In March 2008, new President-elect Ma Ying-jeou was reported as saying that his government would put an end to Taiwanese "cheque-book diplomacy" in the Pacific.[32] In May of that same year, Ma called for what he referred to as a "cease-fire" in the competition between the Republic of China and the People's Republic of China for diplomatic allies. This followed a scandal due to allegations that Taiwan's Foreign Minister James Huang had attempted to buy Papua New Guinea's diplomatic allegiance.[33] In October, Taiwan cancelled a scheduled summit between itself and its Pacific Island allies. Although the authorities cited "preparation problems", Radio Australia commented that "the decision appears to be an attempt by the new administration of President Ma Ying-jeou to keep the island's diplomatic activities low-profile and avoid offending China".[34] Taiwanese authorities later stated that the summit had been "postponed" rather than cancelled.[35] In June 2009, the Ministry of Foreign Affairs announced that President Ma would "attend a [...] leadership summit between Taiwan and its South Pacific allies" in autumn. The summit, hosted by Solomon Islands, would be attended by the "heads of state of Taiwan’s six allies in the region" and would focus on "countering the current economic contraction, climate change and how to strengthen the fisheries industry". Upon announcing the summit, the Ministry added that Ma had "developed a fondness for the Pacific region during his previous visit to Solomon Islands when he saw a handful of children at a market selling betel nuts and watermelons while wearing shirts donated by the people of Taiwan".[36]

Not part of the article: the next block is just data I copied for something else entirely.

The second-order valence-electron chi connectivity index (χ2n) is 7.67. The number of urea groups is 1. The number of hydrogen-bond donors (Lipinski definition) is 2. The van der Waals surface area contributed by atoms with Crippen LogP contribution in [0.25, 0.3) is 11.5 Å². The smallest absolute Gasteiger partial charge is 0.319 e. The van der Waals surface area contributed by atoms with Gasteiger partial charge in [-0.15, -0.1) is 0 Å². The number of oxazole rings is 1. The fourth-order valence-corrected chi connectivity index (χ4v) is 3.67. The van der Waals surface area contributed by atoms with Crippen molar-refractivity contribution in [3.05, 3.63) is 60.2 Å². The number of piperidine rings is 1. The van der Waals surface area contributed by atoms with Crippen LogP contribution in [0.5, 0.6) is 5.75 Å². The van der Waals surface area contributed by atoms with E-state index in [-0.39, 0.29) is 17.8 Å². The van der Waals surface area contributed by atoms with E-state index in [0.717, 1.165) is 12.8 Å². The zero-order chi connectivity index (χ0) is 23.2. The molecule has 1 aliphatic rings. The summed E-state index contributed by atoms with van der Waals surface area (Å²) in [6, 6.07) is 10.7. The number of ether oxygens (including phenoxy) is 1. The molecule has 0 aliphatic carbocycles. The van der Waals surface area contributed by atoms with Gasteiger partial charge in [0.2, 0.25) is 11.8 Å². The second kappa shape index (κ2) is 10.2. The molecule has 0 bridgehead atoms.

In July 2009, the ROC donated over €40,000 in a scholarship scheme benefiting students from a number of Pacific countries, including those -such as Fiji or Papua New Guinea- which do not grant it diplomatic recognition. It also donated €288,000 for regional development assistance programmes, to be used notably on access to water, sanitation and hygiene, renewable energy, solar photovoltaic assessments, fisheries management, education and youth training.[37]